Due to its confused past, most people probably don’t think about the Tiger when they’re looking for a good all-around bike. It has a tallish 32.8-inch seat height, a small windshield and hard bags. Final drive is by chain. The Tiger falls in the standard bike class with a nod to the sport-touring class.
If I were to judge it as a touring bike I’d have to give the hard bags a failing grade. They are fiddly to open, big on the outside and small on the inside. The exhaust pipe cuts into the volume of the right bag, making it mostly useless. The left bag is harder to get to when parked on the side stand. Once you crouch down, you’ll be disappointed to find a full-face helmet won’t fit in the “big” bag either. So the confusion continues. Why would Triumph design hard bags too small to hold a full-face helmet? If you surveyed the audience and asked them, “What’s the most likely thing a rider would put in his saddlebags?” I would bet the farm that the number one answer would be: helmet. Maybe Triumph engineers don’t wear helmets. They didn’t include a helmet lock either. Buying the optional center stand ($220) would help with the bag access and bike maintenance.
If we call the Tiger a standard or nearly naked bike, I’d give it a much higher grade. For me, the fit was nearly perfect. The pegs are a bit high for such a tall bike, but the seat and bar relation is great. Out for a ride, it was a joy to pilot around on back roads. The suspension handled our less than stellar tarmac with ease. Steering was neutral and light. The small windshield kept the wind off my chest and my helmet remained in smooth air. The fairing may give you the impression of sport-touring bike, but once under way it feels like a standard. You’re in the open air, and with luck, on the open road. I found I was looking for an excuse to ride. I even took my wife out for ice cream, and we forgot to stop for ice cream. That’s a nice riding bike.
Gas mileage isn’t great, landing in the 35 to 38 mpg range. It carries 5.2 gallons of gas, down from the last generation Tiger’s 6.34 gallons. That’s one thing that wasn’t an improvement. Our test bike was brand new, and shifting was a little rubbery, but it was improving by the end of the test. One other nit-pick is the head lights. The Tiger has two headlights but only one is on for low beam. It gives a shabby impression, as if one of the lights is burnt out. To make up for it, Triumph put four fold-out loops under the seat in case you want to bungee something on the back.
While we’re at the back of the bike, the styling is…curious. I love the way the bike works, but I would have to think long and hard about buying one because the back of the bike looks ridiculous. It looks like it’s been rear-ended by a car. It’s worse with the bags on. They angle up at 45 degrees. The result of all this ugliness is your passenger is perched way up high. This detracts from the handling and it made my wife feel less secure when riding on the back. This “tail pointing up” look was hot with British bike customizers several years ago. It’s made it onto some mainstream bikes and I’m looking forward to it being purged from all the manufacturers styling departments. It can’t happen soon enough. Let’s turn our attention to the front.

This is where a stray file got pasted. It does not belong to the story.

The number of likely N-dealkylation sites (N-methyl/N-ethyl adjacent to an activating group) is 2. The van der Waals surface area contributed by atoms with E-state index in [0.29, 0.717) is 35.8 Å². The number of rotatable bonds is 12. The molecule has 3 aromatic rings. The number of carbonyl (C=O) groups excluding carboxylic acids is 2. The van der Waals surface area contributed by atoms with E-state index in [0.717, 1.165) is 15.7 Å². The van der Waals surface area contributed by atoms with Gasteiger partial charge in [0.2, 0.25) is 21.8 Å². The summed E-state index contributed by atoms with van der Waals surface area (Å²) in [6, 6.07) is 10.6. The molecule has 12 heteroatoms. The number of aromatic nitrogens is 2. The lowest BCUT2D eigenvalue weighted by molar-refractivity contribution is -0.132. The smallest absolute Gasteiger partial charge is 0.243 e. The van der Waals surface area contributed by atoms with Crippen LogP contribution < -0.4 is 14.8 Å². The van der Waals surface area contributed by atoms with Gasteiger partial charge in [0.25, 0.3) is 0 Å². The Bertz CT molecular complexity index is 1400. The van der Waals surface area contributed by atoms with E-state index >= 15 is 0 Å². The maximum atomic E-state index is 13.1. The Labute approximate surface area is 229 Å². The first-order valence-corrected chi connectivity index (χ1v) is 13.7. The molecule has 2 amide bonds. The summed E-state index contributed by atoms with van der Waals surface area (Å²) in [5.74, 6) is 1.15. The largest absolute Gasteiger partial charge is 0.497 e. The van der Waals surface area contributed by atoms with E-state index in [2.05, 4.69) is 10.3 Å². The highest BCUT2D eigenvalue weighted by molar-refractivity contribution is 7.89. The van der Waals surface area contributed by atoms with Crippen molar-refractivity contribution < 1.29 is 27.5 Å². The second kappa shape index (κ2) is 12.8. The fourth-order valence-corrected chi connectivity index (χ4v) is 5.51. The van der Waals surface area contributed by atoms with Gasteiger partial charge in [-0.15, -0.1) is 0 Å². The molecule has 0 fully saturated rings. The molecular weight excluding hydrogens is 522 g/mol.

The dash looks small when you throw a leg over the seat. But once you start the bike, it gives you all the important information: speedo, tach, temp gauge and a clock are there, along with some very welcome facts and figures. The LCD display will show you how much gas is in your tank. It will also count down the miles till your tank is dry and tell you how many miles to the gallon you are getting. I love when a dash does that. It will tell you what your average speed is and what your maximum speed was. Helpful information, if you’re ever pulled over. “No, officer, I have it right here. I was going 87 miles-per-hour, not 83.” The only thing I thought was missing is a display of what gear you are in. With so much information at hand on the compact dash, I thought it was strange that Triumph would leave that out. (What is this obsession about gear indicators? Ed.)
I don’t want to end this review with a negative impression. I really enjoyed riding this bike. I tried to point out its faults, but I don’t want to overshadow how much fun you can have with a Tiger. Judge the looks for yourself. I’ll vouch for the handling. After grinding floorboards and suffering with clip-on handle bars on other test bikes, riding the Tiger was a breath of fresh air. When in motion, it captures the essence of what a motorcycle should be. At speed, it does everything you ask of it. I only found flaws when I was stopped. So, if you’re interested in the Tiger, go down to your local dealer and walk around one. That’s the only time its problems are evident. On the road, this cat purrs.
Thanks to Belle Plaine Motor Sports for providing this month’s test bike. They can be reached at (952) 873-4500 or www.bpmotorsports.com
MMM also thanks Jamie for the loan of his yellow 2nd generation Tiger and Editor Pearman for the loan of his red 1st generation Tiger for the “Three Generations” photo.